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Vet Immunol Immunopathol. 1996 Nov;54(1-4):221-9.

Immunobiology of pseudorabies (Aujeszky's disease).

Author information

1
Institute of Molecular and Cellular Virology, Friedrich-Loeffler-Institutes, Federal Research Centre for Virus Diseases of Animals, Insel Riems, Germany.

Abstract

Aujeszky's Disease (AD), a serious illness of pigs causing significant economic losses in the pig industry, is caused by Pseudorabies Virus (PrV). PrV belongs to the alphaherpesvirus subfamily of the herpesviruses with a double-stranded DNA genome in an enveloped capsid capable of encoding approximately 70 proteins. For disease control, vaccination with live and killed vaccines is performed. Recently, 'marked' vaccines have become available for use in eradication programs based on the differentiation between infected and vaccinated animals. PrV is also used as a viral vector for the development of multivalent vaccines. Despite the effectiveness of PrV vaccines, relatively little is known about the immune response against PrV infection. Several viral envelope glycoproteins have been shown to represent targets for antibody responses, and a number of isolated glycoproteins as well as genetically engineered proteins were able to elicit protective immunity. The nature of the cellular immune response is even less defined. Using viral mutants genetically engineered to lack specific antigens, it has been shown that glycoprotein C (gC) acts as a target for cytotoxic T-lymphocytes, and gB, gC, gD, and gH appear to be involved in stimulation of in vitro proliferation of PBMC from immune animals. In addition, gB and gC have been implicated in recognition of infected cells by lymphokine-activated killer (LAK) cells. In summary, the data indicate a prominent role for viral envelope glycoproteins in eliciting humoral and cellular immune responses in the animal host. A complicating factor is the ability of PrV to productively infect cells of the hematopoietic system, which may impair immune responses and might also play a role in persistent or latent infection.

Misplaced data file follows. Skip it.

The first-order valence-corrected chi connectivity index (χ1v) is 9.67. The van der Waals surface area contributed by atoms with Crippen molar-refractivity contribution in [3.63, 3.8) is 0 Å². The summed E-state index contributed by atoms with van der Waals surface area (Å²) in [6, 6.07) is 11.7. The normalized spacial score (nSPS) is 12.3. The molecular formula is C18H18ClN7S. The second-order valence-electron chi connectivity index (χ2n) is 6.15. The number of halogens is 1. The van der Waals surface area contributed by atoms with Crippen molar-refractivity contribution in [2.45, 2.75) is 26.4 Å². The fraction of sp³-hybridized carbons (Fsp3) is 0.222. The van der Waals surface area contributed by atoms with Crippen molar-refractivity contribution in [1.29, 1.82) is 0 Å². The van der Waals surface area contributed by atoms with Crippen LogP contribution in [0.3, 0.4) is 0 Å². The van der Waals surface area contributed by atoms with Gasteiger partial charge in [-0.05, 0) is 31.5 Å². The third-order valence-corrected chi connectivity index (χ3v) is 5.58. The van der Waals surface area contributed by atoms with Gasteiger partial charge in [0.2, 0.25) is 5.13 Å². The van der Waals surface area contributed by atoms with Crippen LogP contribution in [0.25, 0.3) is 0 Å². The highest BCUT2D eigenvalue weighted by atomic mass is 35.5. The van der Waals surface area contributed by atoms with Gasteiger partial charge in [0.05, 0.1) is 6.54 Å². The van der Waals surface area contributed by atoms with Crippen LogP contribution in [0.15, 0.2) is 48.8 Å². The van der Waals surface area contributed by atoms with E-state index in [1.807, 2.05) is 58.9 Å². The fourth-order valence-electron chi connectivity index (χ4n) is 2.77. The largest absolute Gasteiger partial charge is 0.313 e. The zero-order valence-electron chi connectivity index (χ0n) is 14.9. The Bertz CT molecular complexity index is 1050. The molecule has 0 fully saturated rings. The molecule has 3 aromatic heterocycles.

PMID:
8988868
DOI:
10.1016/s0165-2427(96)05695-4
[Indexed for MEDLINE]

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